A glimmer of hope for Kosovo’s lead poisoning victims

Kosovo (HRW) – They have fought for justice for more than a decade. Hundreds of families from ethnic minority communities who were forced to live in camps in northern Kosovo known to be highly contaminated by toxic lead are still waiting for an apology and compensation for the harm they suffered. When Kosovo was under United Nations administration from 1999 onwards, the United Nations moved several displaced Roma, Ashkali, and Balkan Egyptian communities to camps in Mitrovica after they fled their homes in fear of their lives in bouts of ethnic cleansing. But soon many residents in those camps started to display telltale symptoms of lead poisoning like paralysis, stunted growth, miscarriages, and developmental disorders. Some residents even died.

Now there’s some reason for hope.  In anopinion issued last week, the UN Human Rights Advisory Panel found that the UN Interim Administration in Kosovo (UNMIK) failed to protect the rights of Roma, Ashkali, and Egyptian communities, and recommended that UNMIK pays compensation and issues a public apology to victims and their families.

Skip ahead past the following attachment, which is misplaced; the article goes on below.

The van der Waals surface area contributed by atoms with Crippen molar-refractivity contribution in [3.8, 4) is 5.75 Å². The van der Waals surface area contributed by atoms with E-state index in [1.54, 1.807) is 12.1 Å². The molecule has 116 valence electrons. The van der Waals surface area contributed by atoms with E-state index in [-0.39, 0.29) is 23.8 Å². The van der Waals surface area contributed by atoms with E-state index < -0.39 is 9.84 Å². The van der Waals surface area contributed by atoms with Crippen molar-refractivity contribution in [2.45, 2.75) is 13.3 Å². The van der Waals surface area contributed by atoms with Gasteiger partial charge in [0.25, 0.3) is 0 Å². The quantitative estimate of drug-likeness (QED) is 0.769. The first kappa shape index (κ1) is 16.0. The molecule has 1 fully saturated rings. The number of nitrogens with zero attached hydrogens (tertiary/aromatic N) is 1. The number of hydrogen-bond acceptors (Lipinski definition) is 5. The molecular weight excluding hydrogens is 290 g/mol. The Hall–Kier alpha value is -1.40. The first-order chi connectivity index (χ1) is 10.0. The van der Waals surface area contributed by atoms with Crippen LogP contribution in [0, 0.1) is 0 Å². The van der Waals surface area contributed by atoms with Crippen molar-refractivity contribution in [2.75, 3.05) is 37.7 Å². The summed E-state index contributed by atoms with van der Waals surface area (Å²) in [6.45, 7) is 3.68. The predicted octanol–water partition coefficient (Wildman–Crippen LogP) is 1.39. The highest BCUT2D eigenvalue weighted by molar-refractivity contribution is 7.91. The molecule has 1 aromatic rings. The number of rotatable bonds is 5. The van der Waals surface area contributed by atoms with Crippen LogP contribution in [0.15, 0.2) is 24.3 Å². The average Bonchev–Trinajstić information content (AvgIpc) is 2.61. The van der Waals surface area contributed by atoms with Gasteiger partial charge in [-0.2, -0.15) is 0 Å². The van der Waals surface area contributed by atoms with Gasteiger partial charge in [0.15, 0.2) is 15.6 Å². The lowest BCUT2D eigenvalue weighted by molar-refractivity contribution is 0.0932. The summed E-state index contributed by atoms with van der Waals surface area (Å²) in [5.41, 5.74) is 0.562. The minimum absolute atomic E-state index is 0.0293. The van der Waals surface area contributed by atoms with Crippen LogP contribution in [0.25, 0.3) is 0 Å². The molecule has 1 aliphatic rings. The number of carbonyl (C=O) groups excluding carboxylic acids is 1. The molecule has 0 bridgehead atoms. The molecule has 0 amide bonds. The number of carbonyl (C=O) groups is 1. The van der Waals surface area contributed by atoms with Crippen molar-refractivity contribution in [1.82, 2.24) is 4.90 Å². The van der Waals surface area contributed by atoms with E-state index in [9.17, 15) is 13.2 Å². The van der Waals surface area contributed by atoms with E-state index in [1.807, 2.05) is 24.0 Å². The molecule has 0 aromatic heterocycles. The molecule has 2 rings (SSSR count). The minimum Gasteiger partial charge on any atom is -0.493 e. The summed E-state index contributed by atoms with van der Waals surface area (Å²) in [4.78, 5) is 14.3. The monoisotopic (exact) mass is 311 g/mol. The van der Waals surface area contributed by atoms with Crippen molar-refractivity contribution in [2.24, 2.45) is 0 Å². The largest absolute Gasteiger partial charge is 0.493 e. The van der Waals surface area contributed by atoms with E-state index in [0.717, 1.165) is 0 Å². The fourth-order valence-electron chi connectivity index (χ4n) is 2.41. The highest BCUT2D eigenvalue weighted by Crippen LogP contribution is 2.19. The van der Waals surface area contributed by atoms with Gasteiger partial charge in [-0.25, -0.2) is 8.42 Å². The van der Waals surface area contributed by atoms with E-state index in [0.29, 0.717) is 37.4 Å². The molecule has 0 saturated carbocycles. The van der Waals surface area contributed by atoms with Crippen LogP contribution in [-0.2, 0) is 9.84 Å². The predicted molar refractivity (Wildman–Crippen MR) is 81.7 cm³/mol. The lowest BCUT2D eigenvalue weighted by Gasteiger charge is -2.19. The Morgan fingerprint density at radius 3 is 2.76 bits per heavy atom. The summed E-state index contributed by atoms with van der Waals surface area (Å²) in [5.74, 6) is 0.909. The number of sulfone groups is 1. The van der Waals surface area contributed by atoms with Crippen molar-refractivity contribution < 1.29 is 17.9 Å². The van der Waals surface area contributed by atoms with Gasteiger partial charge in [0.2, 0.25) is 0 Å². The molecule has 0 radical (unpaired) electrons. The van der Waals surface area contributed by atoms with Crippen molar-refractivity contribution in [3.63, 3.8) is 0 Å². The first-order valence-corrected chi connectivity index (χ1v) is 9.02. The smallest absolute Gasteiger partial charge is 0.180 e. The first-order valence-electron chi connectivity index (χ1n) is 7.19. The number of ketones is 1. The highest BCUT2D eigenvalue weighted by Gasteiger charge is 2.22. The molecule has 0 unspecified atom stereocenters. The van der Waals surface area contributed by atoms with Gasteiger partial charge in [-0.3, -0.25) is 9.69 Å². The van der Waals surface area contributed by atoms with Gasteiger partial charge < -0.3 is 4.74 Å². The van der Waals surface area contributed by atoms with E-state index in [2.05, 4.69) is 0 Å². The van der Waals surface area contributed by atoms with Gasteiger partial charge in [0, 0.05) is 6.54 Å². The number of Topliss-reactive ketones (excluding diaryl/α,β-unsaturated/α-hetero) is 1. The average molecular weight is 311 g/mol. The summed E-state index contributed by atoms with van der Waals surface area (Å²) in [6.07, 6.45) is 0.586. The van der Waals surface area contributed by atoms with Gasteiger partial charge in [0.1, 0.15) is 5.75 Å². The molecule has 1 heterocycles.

In 2009, a Human Rights Watch investigation documented the long-term lead exposure that residents were subjected to, as well as appalling living conditions and lack of proper medical care. Four years later, all the camps had been closed and the remaining inhabitants resettled. But the move came too late for many former residents, some of whom are still suffering health consequences today.

Refugee camps outside of Kosovo. Yugoslavia was a resort destination before the war. "Kampi i Kosovareve gjate Eksodit 99" by Jonuz Kola

Refugee camps outside of Kosovo. Yugoslavia was a resort destination before the war.
“Kampi i Kosovareve gjate Eksodit 99” by Jonuz Kola

Lead is highly toxic and can impair the body’s neurological, biological, and cognitive functions. Children and pregnant women are particularly susceptible, and high levels of lead exposure can cause permanent intellectual and developmental disabilities. The World Health Organization has warned that the neurological and behavioral effects of lead exposure are “believed to be irreversible.”

But the opinion of the Human Rights Advisory Panel is not worth much unless UNMIK follows through on the recommendations, including adequate compensation and an apology – which are both long overdue.

The Roma, Ashkali, and Egyptian communities have already won a partial victory, but now UNMIK needs to acknowledge the wrong that was done to them.

This report prepared by Katharina Rall for Human Rights Watch.